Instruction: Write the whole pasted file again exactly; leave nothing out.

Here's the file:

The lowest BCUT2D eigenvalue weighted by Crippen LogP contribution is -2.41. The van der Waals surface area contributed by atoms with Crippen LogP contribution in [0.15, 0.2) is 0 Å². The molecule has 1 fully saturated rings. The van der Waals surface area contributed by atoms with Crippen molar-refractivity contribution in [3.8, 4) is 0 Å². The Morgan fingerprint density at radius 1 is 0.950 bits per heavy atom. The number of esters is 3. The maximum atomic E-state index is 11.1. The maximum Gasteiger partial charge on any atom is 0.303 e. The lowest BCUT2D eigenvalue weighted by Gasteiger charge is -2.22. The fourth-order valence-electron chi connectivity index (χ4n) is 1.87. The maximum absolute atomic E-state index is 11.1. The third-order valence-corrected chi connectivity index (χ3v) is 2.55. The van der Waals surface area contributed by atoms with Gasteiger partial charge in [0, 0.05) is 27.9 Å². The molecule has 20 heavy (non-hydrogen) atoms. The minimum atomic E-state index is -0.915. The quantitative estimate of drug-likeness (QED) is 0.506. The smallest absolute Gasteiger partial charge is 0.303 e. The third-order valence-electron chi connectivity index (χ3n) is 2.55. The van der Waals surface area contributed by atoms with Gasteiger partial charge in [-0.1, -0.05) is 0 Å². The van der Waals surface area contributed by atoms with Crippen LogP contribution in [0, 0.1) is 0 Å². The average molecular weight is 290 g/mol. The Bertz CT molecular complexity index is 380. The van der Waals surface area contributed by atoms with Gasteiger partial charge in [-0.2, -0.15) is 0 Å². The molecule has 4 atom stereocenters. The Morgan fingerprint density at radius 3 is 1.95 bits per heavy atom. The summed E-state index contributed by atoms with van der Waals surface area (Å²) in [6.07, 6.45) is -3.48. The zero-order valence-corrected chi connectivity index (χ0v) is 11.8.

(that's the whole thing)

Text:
The lowest BCUT2D eigenvalue weighted by Crippen LogP contribution is -2.41. The van der Waals surface area contributed by atoms with Crippen LogP contribution in [0.15, 0.2) is 0 Å². The molecule has 1 fully saturated rings. The van der Waals surface area contributed by atoms with Crippen molar-refractivity contribution in [3.8, 4) is 0 Å². The Morgan fingerprint density at radius 1 is 0.950 bits per heavy atom. The number of esters is 3. The maximum atomic E-state index is 11.1. The maximum Gasteiger partial charge on any atom is 0.303 e. The lowest BCUT2D eigenvalue weighted by Gasteiger charge is -2.22. The fourth-order valence-electron chi connectivity index (χ4n) is 1.87. The maximum absolute atomic E-state index is 11.1. The third-order valence-corrected chi connectivity index (χ3v) is 2.55. The van der Waals surface area contributed by atoms with Gasteiger partial charge in [0, 0.05) is 27.9 Å². The molecule has 20 heavy (non-hydrogen) atoms. The minimum atomic E-state index is -0.915. The quantitative estimate of drug-likeness (QED) is 0.506. The smallest absolute Gasteiger partial charge is 0.303 e. The third-order valence-electron chi connectivity index (χ3n) is 2.55. The van der Waals surface area contributed by atoms with Gasteiger partial charge in [-0.1, -0.05) is 0 Å². The van der Waals surface area contributed by atoms with Crippen LogP contribution in [0, 0.1) is 0 Å². The average molecular weight is 290 g/mol. The Bertz CT molecular complexity index is 380. The van der Waals surface area contributed by atoms with Gasteiger partial charge in [-0.2, -0.15) is 0 Å². The molecule has 4 atom stereocenters. The Morgan fingerprint density at radius 3 is 1.95 bits per heavy atom. The summed E-state index contributed by atoms with van der Waals surface area (Å²) in [6.07, 6.45) is -3.48. The zero-order valence-corrected chi connectivity index (χ0v) is 11.8.